Observations on the work and influence of Stephen Joseph from Stephen Joseph Theatre’s archivist, Simon Murgatroyd:
‘Stephen Joseph is arguably one of the least recognised pioneers of British alternative theatre whose work continues to feed into venues, companies and practitioners to this day.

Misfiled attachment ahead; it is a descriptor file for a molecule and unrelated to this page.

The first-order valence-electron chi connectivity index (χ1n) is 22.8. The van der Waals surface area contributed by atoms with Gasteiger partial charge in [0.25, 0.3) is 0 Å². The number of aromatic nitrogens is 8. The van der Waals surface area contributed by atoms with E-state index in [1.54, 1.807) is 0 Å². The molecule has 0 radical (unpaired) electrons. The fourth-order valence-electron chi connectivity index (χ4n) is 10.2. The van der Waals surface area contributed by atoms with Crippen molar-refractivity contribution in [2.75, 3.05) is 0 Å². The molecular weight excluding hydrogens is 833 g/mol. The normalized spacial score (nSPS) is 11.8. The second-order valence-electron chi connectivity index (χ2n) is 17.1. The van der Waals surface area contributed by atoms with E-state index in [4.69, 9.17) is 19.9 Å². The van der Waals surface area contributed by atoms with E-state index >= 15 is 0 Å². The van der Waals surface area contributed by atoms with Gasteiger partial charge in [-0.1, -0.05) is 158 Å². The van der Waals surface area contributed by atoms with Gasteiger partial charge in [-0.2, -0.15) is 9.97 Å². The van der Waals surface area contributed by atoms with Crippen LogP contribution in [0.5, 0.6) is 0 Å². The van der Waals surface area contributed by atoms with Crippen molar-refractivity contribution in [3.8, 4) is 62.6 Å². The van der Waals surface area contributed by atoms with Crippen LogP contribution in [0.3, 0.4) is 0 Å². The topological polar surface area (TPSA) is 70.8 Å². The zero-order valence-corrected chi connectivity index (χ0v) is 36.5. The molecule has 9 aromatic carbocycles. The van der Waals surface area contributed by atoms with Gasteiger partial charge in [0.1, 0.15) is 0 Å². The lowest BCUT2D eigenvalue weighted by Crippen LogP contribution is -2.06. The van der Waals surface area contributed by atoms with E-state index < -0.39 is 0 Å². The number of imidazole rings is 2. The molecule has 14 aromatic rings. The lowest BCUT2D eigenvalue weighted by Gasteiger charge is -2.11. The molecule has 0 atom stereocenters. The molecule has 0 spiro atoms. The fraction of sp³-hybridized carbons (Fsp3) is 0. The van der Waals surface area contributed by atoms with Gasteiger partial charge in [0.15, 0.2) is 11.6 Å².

…this is the man who was forthright in championing new theatre forms during the ‘50s and ‘60s when the concept of anything but the proscenium arch was virtually alien to British theatre. He introduced both the first professional theatre-in-the-round company and venue to the UK, as well as championing other theatre-forms. He was instrumental in the formation of both the Association of British Theatre Technicians and the Society Of Theatre Consultants. His impact on those he worked with is undeniable and whilst he is probably most frequently referred to as Alan Ayckbourn’s mentor, he has been cited as a major influence by people as diverse as Harold Pinter, David Campton, Ben Kingsley, Peter Cheeseman and Trevor Griffiths. Many of those he worked with have said how much he inspired them and how much of what they learnt from him was incorporated both into their own work and companies as well as being passed on to the next generation of theatre practitioners. Yet this contribution has largely been ignored and his work and influence which whilst gradually being acknowledged is still virtually unknown.’